He said Cava Cos. will own and manage the bulk of the new homes, while some may be sold to outside investors, as was the case with the Delaware Avenue home. It was sold Dec. 30 for $250,000 but is managed by the company, Cava said.

“I think the city needs it, and I think the time is right,” he said of the initiative. “I’ve spoken with many people who are in affordable space, and the best thing you can do for people’s health and wellbeing is to get them out of concentrated pockets of poverty.

“If the pandemic has taught us anything, getting people into single-family homes has been of tremendous value during this time. That’s why the housing market has gone crazy on prices, because people want their own space,” he said. “We just think there’s a very viable market now and we have enough inventory to make a dent.”

Laura Lafayette, CEO of the Richmond Association of Realtors and the Central Virginia Regional Multiple Listing Service, was among those who visited the Delaware Avenue home. She called Cava’s 100 Affordable initiative “laudable.”

City officials, housing advocates and nonprofits have been invited to visit the home to help rally support for the initiative.

“If Frank achieves his goals, he will end up installing 100 of these units over the next year or two. It’s quite an injection into our affordable rental single-family inventory,” said Lafayette, who also chairs the nonprofit Maggie Walker Community Land Trust.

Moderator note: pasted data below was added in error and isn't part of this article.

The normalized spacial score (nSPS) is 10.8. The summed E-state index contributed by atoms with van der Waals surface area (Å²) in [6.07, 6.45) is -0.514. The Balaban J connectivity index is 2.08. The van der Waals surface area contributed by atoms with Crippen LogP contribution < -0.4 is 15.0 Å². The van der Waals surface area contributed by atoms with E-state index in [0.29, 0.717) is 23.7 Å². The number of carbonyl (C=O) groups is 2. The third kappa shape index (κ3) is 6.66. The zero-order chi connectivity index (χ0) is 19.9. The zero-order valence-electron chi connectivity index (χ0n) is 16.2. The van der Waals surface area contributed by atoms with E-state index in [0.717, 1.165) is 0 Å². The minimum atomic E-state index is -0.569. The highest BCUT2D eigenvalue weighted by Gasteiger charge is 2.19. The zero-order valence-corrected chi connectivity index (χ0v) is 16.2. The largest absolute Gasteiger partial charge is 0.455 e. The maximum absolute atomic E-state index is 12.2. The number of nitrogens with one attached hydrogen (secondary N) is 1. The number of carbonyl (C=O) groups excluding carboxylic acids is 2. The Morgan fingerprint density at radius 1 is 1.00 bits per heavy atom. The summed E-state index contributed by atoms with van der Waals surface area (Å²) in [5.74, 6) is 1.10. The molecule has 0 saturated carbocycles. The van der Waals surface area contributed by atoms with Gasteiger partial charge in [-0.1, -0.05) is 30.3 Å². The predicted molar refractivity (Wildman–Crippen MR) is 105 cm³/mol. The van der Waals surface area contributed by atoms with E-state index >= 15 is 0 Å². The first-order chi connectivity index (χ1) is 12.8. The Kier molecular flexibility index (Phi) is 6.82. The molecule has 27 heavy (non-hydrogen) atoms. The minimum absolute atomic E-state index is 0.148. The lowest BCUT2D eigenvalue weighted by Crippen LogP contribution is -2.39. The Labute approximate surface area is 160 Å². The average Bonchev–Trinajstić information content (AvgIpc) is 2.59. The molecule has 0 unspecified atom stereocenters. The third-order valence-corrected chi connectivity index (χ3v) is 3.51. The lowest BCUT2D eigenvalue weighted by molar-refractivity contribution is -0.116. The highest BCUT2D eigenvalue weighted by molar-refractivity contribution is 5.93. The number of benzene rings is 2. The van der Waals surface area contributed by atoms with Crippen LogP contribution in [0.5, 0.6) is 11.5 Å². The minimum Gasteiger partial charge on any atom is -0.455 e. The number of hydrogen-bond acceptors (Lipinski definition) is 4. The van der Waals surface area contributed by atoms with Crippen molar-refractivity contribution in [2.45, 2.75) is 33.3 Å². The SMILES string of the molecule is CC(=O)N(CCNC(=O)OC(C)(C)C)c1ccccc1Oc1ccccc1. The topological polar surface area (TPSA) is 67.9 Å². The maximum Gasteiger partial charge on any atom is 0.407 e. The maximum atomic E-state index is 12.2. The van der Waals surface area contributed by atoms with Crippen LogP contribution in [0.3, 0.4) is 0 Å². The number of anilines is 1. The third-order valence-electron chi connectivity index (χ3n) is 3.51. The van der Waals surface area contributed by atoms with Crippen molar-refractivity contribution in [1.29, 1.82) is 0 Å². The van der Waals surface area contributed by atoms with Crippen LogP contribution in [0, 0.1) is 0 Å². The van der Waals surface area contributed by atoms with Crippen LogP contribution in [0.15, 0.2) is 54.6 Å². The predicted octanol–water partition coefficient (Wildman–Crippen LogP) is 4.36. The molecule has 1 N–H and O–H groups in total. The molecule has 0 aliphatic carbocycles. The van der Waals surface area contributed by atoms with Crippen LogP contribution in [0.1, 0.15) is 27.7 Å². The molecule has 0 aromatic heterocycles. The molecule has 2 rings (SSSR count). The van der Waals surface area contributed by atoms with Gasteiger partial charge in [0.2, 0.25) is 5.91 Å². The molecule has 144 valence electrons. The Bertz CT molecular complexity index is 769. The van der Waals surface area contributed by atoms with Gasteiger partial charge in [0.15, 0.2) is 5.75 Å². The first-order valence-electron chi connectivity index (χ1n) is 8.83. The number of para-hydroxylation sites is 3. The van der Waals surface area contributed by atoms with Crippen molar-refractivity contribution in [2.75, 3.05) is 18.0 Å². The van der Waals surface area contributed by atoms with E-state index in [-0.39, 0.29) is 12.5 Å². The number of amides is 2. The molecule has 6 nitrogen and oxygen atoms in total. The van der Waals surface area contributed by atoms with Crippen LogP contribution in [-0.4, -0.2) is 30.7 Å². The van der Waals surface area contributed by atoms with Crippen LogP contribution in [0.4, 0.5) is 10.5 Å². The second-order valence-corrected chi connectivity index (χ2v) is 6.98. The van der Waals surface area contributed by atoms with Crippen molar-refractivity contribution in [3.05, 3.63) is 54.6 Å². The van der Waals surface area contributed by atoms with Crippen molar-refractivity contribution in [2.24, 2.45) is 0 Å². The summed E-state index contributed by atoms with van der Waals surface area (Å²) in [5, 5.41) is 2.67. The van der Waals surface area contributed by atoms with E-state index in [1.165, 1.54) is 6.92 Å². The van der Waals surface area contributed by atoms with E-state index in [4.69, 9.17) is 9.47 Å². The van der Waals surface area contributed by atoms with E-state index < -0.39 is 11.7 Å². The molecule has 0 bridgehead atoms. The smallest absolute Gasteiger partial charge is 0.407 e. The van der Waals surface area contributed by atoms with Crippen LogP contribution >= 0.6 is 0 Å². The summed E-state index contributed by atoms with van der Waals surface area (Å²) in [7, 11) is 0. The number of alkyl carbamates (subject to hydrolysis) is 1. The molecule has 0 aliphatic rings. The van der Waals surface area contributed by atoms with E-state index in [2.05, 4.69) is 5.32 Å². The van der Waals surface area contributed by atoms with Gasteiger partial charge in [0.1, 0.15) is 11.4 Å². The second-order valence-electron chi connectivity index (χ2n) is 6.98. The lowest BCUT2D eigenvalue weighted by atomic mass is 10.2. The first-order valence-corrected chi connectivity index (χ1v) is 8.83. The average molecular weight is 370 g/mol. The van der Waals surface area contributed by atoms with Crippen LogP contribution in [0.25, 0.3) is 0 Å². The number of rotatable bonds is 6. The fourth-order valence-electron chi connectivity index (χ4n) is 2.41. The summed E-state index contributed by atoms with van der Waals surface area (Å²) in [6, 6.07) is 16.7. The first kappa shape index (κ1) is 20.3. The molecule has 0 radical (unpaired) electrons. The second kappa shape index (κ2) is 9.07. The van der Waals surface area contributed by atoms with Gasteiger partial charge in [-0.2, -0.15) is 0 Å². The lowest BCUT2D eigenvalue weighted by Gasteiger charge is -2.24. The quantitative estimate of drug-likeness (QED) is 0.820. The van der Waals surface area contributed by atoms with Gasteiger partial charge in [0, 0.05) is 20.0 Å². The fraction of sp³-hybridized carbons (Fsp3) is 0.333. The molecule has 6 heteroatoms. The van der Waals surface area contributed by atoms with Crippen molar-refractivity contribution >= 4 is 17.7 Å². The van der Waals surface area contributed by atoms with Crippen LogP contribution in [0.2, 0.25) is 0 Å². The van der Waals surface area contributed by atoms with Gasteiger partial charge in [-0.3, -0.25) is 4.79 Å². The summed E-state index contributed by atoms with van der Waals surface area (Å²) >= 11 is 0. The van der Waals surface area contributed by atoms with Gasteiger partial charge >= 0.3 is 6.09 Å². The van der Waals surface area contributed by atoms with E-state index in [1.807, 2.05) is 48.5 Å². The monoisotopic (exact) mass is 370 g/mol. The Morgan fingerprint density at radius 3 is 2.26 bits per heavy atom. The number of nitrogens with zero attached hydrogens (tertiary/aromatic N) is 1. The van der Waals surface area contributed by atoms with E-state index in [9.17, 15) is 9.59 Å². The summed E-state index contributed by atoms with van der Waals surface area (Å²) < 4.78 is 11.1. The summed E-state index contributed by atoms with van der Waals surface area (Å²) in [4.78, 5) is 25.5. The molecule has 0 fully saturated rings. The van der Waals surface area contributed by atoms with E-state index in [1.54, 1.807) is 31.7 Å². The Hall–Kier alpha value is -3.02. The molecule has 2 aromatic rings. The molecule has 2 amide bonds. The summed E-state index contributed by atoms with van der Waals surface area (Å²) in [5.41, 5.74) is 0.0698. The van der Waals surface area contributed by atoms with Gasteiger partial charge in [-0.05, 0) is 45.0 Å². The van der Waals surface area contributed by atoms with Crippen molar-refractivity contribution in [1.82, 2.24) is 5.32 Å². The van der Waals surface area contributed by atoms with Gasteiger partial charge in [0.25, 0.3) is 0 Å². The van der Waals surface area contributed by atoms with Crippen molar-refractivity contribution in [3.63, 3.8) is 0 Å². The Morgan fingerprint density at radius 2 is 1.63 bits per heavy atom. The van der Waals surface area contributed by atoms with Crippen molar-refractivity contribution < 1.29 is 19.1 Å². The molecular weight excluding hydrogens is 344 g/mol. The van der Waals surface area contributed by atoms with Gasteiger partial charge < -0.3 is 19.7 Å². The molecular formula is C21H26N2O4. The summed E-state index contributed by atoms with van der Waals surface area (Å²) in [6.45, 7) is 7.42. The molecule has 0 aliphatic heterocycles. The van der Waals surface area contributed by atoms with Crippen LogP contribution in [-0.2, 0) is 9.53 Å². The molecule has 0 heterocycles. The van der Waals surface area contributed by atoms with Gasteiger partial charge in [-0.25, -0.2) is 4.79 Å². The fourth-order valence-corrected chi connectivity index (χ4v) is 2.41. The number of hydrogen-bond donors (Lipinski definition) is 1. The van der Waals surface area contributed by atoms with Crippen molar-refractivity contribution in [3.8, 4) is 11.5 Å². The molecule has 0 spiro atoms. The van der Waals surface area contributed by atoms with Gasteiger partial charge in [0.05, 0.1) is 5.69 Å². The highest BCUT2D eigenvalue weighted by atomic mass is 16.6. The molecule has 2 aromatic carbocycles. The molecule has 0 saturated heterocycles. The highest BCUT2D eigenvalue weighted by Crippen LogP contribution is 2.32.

“I think that’s quite commendable. Additionally, Frank is particularly interested in accepting people coming out of public housing who have vouchers. It’s huge,” she said. “Often people with vouchers have trouble finding accommodation, and once the voucher is activated, they have a limited time to find that accommodation.”

Adding that voucher recipients often have less financial means to work, Lafayette said, “To be able to find housing for these people, especially new single-family homes, is really just remarkable.”

The more than 130 hospitality sites targeted by the initiative add to more than 200 units that Cava said his company currently leases in the city. He also converts rental properties into homes for sale, as he did with a 75-home portfolio he snapped up in 2020 for $5.5 million.

Since 2007, Cava Cos. has developed more than 3,000 residential sites, built 2,500 homes and sold 2,000, according to its website.

The company has also recently ventured into commercial real estate, picking up an acre of land and two buildings along Westwood Avenue in a deal last year totaling $1.8 million.

Also last year, in response to a 2020 New York Times article that highlighted the lack of trees and higher heat in lower-income neighborhoods in Richmond, Cava embarked on another effort he called his Canopy RVA initiative, in which the company planted a single tree at each of its more than 150 single-family properties. Cava valued the investment at over $30,000.

“The goal is that in five or 10 years it will make a big difference, and then we’ll really start changing neighborhoods where we own a bunch of homes,” he said. “We have a big enough footprint, I think we can make a difference in our own way.”

Julio V. Miller